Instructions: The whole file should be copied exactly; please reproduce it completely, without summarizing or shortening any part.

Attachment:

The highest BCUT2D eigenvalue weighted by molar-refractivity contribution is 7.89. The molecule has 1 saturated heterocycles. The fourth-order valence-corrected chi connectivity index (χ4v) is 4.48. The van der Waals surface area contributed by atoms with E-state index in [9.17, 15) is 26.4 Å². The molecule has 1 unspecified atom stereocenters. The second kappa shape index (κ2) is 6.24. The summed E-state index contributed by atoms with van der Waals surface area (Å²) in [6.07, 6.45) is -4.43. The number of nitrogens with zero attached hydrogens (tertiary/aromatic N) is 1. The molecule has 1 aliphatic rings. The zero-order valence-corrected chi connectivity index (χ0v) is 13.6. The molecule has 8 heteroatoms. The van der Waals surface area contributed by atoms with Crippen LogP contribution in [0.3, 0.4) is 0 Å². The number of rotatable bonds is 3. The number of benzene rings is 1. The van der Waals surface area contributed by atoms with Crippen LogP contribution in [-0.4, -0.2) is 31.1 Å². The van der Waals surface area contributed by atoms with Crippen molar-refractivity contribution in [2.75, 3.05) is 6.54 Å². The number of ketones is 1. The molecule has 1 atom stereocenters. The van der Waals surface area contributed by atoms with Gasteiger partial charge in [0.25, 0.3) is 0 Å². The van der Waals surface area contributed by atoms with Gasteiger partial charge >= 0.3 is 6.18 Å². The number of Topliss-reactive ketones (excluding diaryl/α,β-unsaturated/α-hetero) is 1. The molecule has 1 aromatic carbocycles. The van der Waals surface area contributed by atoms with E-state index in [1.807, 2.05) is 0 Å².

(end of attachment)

The highest BCUT2D eigenvalue weighted by molar-refractivity contribution is 7.89. The molecule has 1 saturated heterocycles. The fourth-order valence-corrected chi connectivity index (χ4v) is 4.48. The van der Waals surface area contributed by atoms with E-state index in [9.17, 15) is 26.4 Å². The molecule has 1 unspecified atom stereocenters. The second kappa shape index (κ2) is 6.24. The summed E-state index contributed by atoms with van der Waals surface area (Å²) in [6.07, 6.45) is -4.43. The number of nitrogens with zero attached hydrogens (tertiary/aromatic N) is 1. The molecule has 1 aliphatic rings. The zero-order valence-corrected chi connectivity index (χ0v) is 13.6. The molecule has 8 heteroatoms. The van der Waals surface area contributed by atoms with Crippen LogP contribution in [0.3, 0.4) is 0 Å². The number of rotatable bonds is 3. The number of benzene rings is 1. The van der Waals surface area contributed by atoms with Crippen LogP contribution in [-0.4, -0.2) is 31.1 Å². The van der Waals surface area contributed by atoms with Crippen molar-refractivity contribution in [2.75, 3.05) is 6.54 Å². The number of ketones is 1. The molecule has 1 atom stereocenters. The van der Waals surface area contributed by atoms with Gasteiger partial charge in [0.25, 0.3) is 0 Å². The van der Waals surface area contributed by atoms with Gasteiger partial charge >= 0.3 is 6.18 Å². The number of Topliss-reactive ketones (excluding diaryl/α,β-unsaturated/α-hetero) is 1. The molecule has 1 aromatic carbocycles. The van der Waals surface area contributed by atoms with E-state index in [1.807, 2.05) is 0 Å².